The start of the backswing is referred to as the “move-away” or “take-away”. The great Ben Hogan felt that the two most important areas of his swing were the first foot of the move-away and the first foot of the downswing. It would be easy to start a debate on what is the most important area of the swing and to look at the slight differences from one golfer to the next but just in terms of efficiency, I think it’s reasonable to consider the start of the backswing as key area of a proficient sequence of movement. In other words a good starting point can lead to less compensation later on in the swing.
One of the most common ways of describing the move-away is the term “one piece take-away”. Unfortunately I think this term gets taken too literally and doesn’t produce the ideal sequence. One piece suggests that everything should move together but what this tends to lead to is early hip rotation in the backswing and the upper body reaches its full turn before the arms have stopped swinging. The hips are now not in as strong a position as they could be and the body has to wait for the arms to complete their swinging motion which in turn can lead to disconnection and poor co-ordination.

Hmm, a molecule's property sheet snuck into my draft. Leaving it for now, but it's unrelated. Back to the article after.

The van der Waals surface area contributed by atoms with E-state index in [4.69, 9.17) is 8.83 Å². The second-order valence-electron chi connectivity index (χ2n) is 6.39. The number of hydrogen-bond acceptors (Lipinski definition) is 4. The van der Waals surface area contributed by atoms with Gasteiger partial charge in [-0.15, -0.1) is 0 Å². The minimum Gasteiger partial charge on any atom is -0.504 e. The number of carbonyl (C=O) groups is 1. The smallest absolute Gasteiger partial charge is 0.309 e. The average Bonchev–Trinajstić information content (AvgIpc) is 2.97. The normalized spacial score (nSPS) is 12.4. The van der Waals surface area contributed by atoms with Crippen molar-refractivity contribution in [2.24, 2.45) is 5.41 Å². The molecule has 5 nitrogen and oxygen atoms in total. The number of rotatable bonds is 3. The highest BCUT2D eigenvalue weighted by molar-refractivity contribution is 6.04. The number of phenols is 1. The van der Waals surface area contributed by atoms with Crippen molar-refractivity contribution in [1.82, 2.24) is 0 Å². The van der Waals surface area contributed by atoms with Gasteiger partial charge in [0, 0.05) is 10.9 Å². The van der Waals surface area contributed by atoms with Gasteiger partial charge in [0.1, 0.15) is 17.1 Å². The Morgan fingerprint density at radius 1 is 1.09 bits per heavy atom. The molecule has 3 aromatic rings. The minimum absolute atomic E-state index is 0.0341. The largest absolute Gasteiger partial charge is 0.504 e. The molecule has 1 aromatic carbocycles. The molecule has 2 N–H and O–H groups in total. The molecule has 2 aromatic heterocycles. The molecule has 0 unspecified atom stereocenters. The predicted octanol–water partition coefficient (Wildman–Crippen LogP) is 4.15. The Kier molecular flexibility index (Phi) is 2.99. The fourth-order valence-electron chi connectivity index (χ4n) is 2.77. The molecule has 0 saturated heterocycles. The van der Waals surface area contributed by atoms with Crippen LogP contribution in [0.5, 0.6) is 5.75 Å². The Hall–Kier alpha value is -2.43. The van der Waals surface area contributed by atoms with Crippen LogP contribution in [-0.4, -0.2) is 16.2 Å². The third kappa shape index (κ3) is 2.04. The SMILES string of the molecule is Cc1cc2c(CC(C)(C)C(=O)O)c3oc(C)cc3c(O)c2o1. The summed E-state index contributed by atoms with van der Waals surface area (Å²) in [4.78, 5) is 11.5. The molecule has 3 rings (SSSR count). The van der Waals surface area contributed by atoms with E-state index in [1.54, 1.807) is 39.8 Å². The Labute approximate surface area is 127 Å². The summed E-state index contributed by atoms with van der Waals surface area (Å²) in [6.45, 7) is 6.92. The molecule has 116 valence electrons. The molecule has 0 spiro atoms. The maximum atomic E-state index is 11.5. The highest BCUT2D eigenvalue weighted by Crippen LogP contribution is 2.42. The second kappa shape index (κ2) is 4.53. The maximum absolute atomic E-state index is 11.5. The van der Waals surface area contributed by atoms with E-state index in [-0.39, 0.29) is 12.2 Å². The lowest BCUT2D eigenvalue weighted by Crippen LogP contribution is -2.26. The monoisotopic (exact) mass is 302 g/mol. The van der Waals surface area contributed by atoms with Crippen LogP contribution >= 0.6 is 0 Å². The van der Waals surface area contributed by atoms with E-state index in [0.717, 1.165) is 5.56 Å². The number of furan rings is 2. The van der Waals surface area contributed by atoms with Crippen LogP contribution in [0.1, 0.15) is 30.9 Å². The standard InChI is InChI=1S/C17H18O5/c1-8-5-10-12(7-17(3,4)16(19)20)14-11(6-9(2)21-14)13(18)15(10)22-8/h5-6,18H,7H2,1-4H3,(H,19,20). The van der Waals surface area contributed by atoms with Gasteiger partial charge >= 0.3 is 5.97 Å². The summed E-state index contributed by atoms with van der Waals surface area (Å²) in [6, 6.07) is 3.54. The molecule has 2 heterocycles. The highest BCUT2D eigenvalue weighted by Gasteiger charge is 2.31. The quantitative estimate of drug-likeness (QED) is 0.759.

The ideal scenario for the move-away is the clubhead starts the motion this is then followed by the hands and arms. The next movement should be the upper body rotation followed by the hip motion and down to the ankles and feet last. In this idyllic sequence there will be no pronounced delay between each segmental movement, it will just flow like a domino effect. To get this motion started you will need to feel a slight hands or wrist movement to get the clubhead going, this may make you feel a bit handsy to begin with. You also may give some focus to stabilising your lower half to begin with. As with all areas of our swing changes it is also too easy to tighten or stiffen up the muscles, this is one area you cannot really afford to let this happen as it will stop the natural flow of the sequence.